Home > The Last Crossing(9)

The Last Crossing(9)
Author: Brian McGilloway

On the bus, she sat across two seats, her back against the window, her legs outstretched, her feet just over the edge of the seat. Tony swung into the seat behind her and, leaning on the handrail, continued their conversation. But the opportunity to kiss had passed. He’d paid for the bus for them both and now handed her one of the tickets. She took it, then returned it to him. ‘You can keep it,’ she said. ‘My gift to you.’


‘You’re all heart,’ Tony laughed, taking the ticket back, putting it in his pocket, his own balled up and lying on the floor.

In the brighter light of the bus, he could see her better now and realised that her eyes were two different colours, one green, one a light hazel.

‘I’m a chimera,’ she laughed when he told her this.

‘I’m a Gemini,’ he said. ‘What’s a chimera?’


‘I’ve two sets of DNA. I think it means that I was to be twins in my mother’s womb but we merged or something. Or I ate my twin.’


‘That’s gross,’ Tony said, pantomiming disgust as he sat back in his seat, away from her.

‘My daddy used to say to me, to tell any boys I met when I grew up that I ate my own twin. That I was not to type of girl to mess with.’


‘Why? What’ll you do?’ Tony asked.

‘Put up your dukes,’ she said, a little sleepily, ‘and I’ll show you.’


She raised her own fists and swung a light punch that glanced against his cheek, mimicking the sound of the impact with her tongue clicking against the roof of her mouth as she did so.

‘I won’t mess with you so,’ Tony joked, folding his arms.

‘Good,’ Karen said, smiling mildly as she closed her eyes and leaned her head back against the window.

They alighted at her stop and he walked her the hundred yards to her flat.

‘I’ll head on so,’ Tony said, half hoping she might disagree and invite him inside, but she didn’t. Instead she took off his jacket, shivering at the renewed chill.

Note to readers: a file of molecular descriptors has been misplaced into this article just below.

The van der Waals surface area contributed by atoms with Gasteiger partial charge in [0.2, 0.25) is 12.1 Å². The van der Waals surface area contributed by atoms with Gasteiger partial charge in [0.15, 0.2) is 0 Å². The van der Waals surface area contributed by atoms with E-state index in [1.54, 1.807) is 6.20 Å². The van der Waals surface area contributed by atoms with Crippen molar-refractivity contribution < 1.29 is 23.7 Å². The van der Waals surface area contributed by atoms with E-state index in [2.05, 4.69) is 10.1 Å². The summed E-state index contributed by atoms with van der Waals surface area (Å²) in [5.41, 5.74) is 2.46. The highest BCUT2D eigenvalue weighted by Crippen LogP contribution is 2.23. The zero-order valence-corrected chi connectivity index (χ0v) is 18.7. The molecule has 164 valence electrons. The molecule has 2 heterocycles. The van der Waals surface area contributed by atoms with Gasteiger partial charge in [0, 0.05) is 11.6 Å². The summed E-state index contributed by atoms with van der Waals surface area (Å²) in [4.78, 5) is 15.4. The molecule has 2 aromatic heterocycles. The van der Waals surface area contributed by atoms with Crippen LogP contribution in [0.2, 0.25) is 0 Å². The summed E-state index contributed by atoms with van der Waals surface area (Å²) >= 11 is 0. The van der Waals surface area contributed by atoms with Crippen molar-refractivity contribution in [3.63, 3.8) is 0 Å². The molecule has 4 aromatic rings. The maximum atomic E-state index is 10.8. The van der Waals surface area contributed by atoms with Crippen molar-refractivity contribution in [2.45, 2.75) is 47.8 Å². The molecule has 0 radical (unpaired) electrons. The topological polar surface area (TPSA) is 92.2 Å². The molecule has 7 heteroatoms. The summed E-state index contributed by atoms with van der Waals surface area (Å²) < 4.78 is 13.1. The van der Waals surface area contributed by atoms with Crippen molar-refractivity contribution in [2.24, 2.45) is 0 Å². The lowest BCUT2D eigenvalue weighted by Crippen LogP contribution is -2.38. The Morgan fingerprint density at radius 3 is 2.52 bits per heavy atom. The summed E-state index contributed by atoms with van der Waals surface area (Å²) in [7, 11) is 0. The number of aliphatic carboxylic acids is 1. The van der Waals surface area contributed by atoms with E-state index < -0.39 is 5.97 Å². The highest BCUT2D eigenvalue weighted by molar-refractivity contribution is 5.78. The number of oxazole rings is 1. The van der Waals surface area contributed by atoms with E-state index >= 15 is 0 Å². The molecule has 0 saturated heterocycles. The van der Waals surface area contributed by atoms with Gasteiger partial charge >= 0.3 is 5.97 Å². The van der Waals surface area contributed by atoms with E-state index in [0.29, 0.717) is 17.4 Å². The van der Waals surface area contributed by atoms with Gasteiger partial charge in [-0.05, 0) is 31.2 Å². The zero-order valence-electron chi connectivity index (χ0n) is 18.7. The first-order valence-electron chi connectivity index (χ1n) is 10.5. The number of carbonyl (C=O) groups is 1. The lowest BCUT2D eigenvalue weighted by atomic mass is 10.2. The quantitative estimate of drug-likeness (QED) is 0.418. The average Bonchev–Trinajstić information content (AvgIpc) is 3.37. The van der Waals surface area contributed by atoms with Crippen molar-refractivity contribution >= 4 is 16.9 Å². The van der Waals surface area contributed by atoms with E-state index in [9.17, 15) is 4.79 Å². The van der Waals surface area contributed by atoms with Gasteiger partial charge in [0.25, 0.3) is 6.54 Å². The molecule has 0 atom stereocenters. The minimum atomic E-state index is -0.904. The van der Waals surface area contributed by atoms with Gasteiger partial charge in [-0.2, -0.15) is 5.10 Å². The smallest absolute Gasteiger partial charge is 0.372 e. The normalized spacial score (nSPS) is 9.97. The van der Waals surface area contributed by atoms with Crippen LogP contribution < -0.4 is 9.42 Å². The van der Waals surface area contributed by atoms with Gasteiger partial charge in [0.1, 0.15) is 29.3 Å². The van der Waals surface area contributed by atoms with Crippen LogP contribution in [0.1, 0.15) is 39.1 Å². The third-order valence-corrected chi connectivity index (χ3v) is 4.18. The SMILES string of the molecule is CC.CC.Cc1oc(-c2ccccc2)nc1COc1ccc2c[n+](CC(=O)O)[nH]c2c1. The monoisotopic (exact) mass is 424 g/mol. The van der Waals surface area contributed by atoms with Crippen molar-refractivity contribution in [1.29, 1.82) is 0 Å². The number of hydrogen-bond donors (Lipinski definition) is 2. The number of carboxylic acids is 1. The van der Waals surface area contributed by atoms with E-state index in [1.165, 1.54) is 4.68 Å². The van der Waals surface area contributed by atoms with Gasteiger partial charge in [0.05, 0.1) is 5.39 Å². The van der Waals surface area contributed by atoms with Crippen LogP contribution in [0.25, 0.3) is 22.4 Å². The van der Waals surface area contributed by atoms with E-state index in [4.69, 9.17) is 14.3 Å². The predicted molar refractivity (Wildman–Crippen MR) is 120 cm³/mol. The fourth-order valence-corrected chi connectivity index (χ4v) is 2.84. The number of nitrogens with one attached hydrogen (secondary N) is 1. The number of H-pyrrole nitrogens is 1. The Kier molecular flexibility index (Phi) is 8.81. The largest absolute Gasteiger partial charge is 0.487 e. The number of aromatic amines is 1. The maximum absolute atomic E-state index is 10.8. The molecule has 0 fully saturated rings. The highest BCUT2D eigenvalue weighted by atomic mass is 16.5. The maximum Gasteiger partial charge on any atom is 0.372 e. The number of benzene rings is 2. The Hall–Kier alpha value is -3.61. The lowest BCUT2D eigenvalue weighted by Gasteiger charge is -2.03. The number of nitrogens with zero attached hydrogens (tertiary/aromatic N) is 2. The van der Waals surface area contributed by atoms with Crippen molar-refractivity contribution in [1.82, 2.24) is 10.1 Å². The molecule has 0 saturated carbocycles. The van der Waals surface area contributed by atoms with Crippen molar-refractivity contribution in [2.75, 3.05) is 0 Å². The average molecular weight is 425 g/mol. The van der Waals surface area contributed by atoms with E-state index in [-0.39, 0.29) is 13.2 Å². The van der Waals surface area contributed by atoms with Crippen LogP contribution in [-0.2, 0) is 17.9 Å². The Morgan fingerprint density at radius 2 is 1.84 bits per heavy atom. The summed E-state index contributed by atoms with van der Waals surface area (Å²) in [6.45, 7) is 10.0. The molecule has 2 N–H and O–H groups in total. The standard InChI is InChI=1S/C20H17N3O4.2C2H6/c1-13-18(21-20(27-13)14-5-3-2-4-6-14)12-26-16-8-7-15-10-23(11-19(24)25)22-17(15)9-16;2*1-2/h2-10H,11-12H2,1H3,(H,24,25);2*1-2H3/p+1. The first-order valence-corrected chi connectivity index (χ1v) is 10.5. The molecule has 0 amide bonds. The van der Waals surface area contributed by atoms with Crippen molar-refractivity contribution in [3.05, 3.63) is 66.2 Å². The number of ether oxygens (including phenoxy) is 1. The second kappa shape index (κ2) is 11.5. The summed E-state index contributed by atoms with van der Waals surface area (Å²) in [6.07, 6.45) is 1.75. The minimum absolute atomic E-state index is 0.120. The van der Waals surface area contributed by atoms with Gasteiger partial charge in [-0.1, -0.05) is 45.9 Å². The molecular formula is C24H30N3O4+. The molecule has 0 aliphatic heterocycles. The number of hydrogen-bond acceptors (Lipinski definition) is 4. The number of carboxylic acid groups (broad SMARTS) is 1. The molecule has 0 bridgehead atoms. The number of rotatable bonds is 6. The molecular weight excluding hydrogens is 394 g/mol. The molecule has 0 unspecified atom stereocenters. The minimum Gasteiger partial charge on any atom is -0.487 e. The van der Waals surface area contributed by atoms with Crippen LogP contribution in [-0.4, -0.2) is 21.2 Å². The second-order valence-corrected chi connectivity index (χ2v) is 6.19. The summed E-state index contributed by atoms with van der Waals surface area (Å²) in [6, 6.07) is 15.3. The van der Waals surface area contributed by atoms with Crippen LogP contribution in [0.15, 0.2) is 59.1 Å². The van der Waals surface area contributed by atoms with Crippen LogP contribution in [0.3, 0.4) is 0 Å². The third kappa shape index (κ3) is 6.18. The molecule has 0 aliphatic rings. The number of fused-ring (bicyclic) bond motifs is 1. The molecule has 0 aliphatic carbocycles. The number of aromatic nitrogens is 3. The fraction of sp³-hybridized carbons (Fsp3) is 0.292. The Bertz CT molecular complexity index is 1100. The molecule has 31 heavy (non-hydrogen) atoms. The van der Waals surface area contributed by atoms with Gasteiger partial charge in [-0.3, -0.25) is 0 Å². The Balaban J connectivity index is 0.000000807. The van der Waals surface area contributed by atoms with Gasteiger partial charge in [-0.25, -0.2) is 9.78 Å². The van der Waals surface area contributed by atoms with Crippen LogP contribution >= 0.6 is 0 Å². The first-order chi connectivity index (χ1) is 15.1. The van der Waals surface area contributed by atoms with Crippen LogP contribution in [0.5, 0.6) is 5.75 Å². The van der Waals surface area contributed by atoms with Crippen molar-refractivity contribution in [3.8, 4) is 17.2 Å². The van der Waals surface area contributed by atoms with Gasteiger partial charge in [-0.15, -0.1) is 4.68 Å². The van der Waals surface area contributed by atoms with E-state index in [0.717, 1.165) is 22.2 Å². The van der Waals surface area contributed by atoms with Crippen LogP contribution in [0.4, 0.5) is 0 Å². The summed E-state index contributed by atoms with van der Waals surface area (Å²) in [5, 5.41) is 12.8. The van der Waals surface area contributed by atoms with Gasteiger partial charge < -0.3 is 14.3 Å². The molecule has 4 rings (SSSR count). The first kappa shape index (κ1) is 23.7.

‘Thanks for the jacket,’ she said. ‘You’re a Derry gentleman.’


She opened the door. ‘Goodnight then,’ she said, pausing on the threshold.

Tony berated himself his slowness. ‘Can I see you again?’


‘Maybe,’ she said, then went in and closed the door. He heard the slide of the security chain inside being slipped into place.

He stood for a moment, wondering whether he should knock on the door and ask for the number, but just as he moved forward to do so, he saw the hall light go out and, a few seconds later, the small upper window light briefly illuminated. Then Karen appeared at the window and, without looking down, pulled the curtains, dimming the light.

Tony cursed himself for missing the chance at the bus stop. But then, he’d seen something in her expression, just as she thought he was going to kiss her; not fear exactly, but certainly not longing either. Maybe she’d just wanted someone to walk her home safely, he thought. But her eyes, her smile, the jolt of excitement that had caught him sideways as they stood together and her fingers touched his. He was sure he’d sensed something.

He started walking the three miles back to his uncle’s, pulling up the collar of his coat, pressing his face against the material, and breathing deep the scent of her perfume, which still lingered on the cloth. He jammed his hands in his pockets for heat, felt the bus ticket she’d handed back to him and which he’d kept. He repeated her name over to himself, trying it in his mouth, a mantra that kept him going through his journey home. ‘Karen Logue. Karen Logue. Karen Logue.’